The guy is gone the better part of the afternoon. He finally shows up and installs a deadbolt that works like it was made of silicone. It’s a very nice piece of hardware, and he extracted five keys so I would have them for my son, Gerardo, Luz, myself, and an extra.
What took him so long at the Depot was…they are letting only fifty people into the store at any time!
He said they make you stand on a spot outside the door and wait your turn to go in the door. Can you imagine?
While he was here, he remarked on the black granules that washed (or were beaten) off the roofing shingles during the latest storm. He lives right around the corner (!! Close enough that his little girl rode past on her bike while he was working!), and he said they had hail over there. I said I thought it sounded like hail, but I couldn’t see any ice on the ground. He said it was kind of slushy and didn’t last long.
Hm. So I called George the Insurance Dude, who recommended a roofer to come inspect.
Who knows? Maybe I’ll get another new roof out of this!
This gate thing is very pleasing. The incumbent was decrepit when I moved in and had devolved to “tumbledown.” Getting it open and closed was a chore — and the cops having kicked it apart in pursuit of Matthew the Garage Invader didn’t help it.
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So at any rate, I made a nice discovery in the course of today’s adventures: Hitting the grocery store before dawn cracks is a GOOD thing, not the PITA one would assume.
Seriously. I was home by 5:40, with the grocery pickup done for three households. That meant I had the whole rest of the day, UNINTERRUPTED, to do more interesting things, among them paying work. The stuff I wanted and needed to do was not, after all, interrupted by the annoying time-sucking shopping chore.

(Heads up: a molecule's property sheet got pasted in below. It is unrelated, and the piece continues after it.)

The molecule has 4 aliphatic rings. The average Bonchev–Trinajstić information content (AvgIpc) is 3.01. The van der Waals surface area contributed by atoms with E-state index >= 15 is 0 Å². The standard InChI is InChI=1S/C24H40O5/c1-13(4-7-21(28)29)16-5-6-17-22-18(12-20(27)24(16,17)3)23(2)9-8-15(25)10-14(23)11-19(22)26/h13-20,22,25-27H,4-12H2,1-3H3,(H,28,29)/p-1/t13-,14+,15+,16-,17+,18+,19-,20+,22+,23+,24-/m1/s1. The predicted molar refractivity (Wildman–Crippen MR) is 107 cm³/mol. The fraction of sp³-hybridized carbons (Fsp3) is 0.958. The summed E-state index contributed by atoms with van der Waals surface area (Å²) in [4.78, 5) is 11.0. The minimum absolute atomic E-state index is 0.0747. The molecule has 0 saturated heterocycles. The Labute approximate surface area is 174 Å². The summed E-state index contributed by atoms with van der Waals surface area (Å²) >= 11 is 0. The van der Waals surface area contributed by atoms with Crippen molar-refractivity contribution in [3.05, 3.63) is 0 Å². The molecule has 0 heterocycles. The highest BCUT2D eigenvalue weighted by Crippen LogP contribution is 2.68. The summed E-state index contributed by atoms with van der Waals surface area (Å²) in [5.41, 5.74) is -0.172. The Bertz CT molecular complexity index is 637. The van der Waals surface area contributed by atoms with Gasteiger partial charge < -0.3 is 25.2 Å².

One project: I bought two of those little heads of butter lettuce that come in a plastic box with the roots still on, sitting in a little depression with some water in it. (One actually was a mix of loose-leaf varieties.) Some years ago, Iearned that those things will grow if you stick one of them in the dirt, with a few leaves remaining on the head. Soooo…I pruned a bagful of leaves off the things, then took the pretty new Mexican pots that I’d intended to use for decorative cacti, filled them with potting soil, and stuck the little guys in there. If they take root, I’ll have two handy-dandy heads of lettuce right outside the back door.
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Later in the day, it dawned on me that I’d made a MAJORLY mistake. Took those keys from our Gate Guy, the ones he’d had made at the Home Depot, marked them for what they’re for, put them away…and failed to wash my hands. Dawned on me as I was sitting here with my hands…where? on my face, of course. Ohhh shit.
Well, let’s hope he managed to escape HD without getting exposed. So far the covid infections have been mostly in the East Valley, I think. As of yesterday, we had 251 cases in the county, if which 15 were on the ASU campus. As of two days ago, 17 people had been hospitalized, and 1 had died. There were 26 cases on the Navajo, most of them in Chilchinbeto, which is beyond remote. On the other hand, of late some guy flew in to Sky Harbor on a jetliner with it.
George (Insurance Dude) recommended a roofer, who perked right up when it was proposed he should inspect the roof. 😀 The guy just e-mailed to inquire about contact info…sent him the fone number and address.
How kewl would it be if I can extract another $10,000 roof from the insurance company? Holy mackerel! That would make the roof last longer than I will, which means one fewer maintenance headache for the duration of my time in this house. THIS time, though, if we get away with this I’m going to ask to have a light color. The stuff they showed me last time was all pretty dark, which is brain-banging stupid in Arizona.
The fascia board on the roof thingie in front has what looks like dry rot (gulp! termite damage???), so while he’s here I can get him to look at that. If they have the roof off, they should be able to fix that then, and maybe even that cost can be foisted on the insurance company.
So, that which doesn’t kill you fills up every minute of your day.
Life proceeds, in spite of it all.